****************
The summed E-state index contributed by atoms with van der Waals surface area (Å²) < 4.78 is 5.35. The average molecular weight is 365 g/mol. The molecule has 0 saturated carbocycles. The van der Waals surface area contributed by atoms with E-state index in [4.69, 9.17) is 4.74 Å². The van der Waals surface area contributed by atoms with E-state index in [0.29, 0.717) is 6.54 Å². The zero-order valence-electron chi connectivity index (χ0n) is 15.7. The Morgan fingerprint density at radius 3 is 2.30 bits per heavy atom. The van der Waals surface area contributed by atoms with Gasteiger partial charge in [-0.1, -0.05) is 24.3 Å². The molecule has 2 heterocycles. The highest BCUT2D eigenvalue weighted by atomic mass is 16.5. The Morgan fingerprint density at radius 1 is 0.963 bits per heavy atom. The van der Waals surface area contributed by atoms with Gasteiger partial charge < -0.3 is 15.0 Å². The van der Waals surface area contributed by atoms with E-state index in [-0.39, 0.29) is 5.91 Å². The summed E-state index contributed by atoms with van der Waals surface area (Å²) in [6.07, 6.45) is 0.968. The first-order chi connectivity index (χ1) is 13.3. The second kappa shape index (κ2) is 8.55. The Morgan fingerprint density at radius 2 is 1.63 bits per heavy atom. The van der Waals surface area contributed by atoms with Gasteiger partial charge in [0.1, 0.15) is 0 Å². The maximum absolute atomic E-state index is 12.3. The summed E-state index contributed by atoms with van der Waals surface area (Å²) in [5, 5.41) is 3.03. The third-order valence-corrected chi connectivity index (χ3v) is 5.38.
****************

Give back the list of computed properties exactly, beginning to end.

The summed E-state index contributed by atoms with van der Waals surface area (Å²) < 4.78 is 5.35. The average molecular weight is 365 g/mol. The molecule has 0 saturated carbocycles. The van der Waals surface area contributed by atoms with E-state index in [4.69, 9.17) is 4.74 Å². The van der Waals surface area contributed by atoms with E-state index in [0.29, 0.717) is 6.54 Å². The zero-order valence-electron chi connectivity index (χ0n) is 15.7. The Morgan fingerprint density at radius 3 is 2.30 bits per heavy atom. The van der Waals surface area contributed by atoms with Gasteiger partial charge in [-0.1, -0.05) is 24.3 Å². The molecule has 2 heterocycles. The highest BCUT2D eigenvalue weighted by atomic mass is 16.5. The Morgan fingerprint density at radius 1 is 0.963 bits per heavy atom. The van der Waals surface area contributed by atoms with Gasteiger partial charge < -0.3 is 15.0 Å². The van der Waals surface area contributed by atoms with E-state index in [-0.39, 0.29) is 5.91 Å². The summed E-state index contributed by atoms with van der Waals surface area (Å²) in [6.07, 6.45) is 0.968. The first-order chi connectivity index (χ1) is 13.3. The second kappa shape index (κ2) is 8.55. The Morgan fingerprint density at radius 2 is 1.63 bits per heavy atom. The van der Waals surface area contributed by atoms with Gasteiger partial charge in [0.1, 0.15) is 0 Å². The maximum absolute atomic E-state index is 12.3. The summed E-state index contributed by atoms with van der Waals surface area (Å²) in [5, 5.41) is 3.03. The third-order valence-corrected chi connectivity index (χ3v) is 5.38.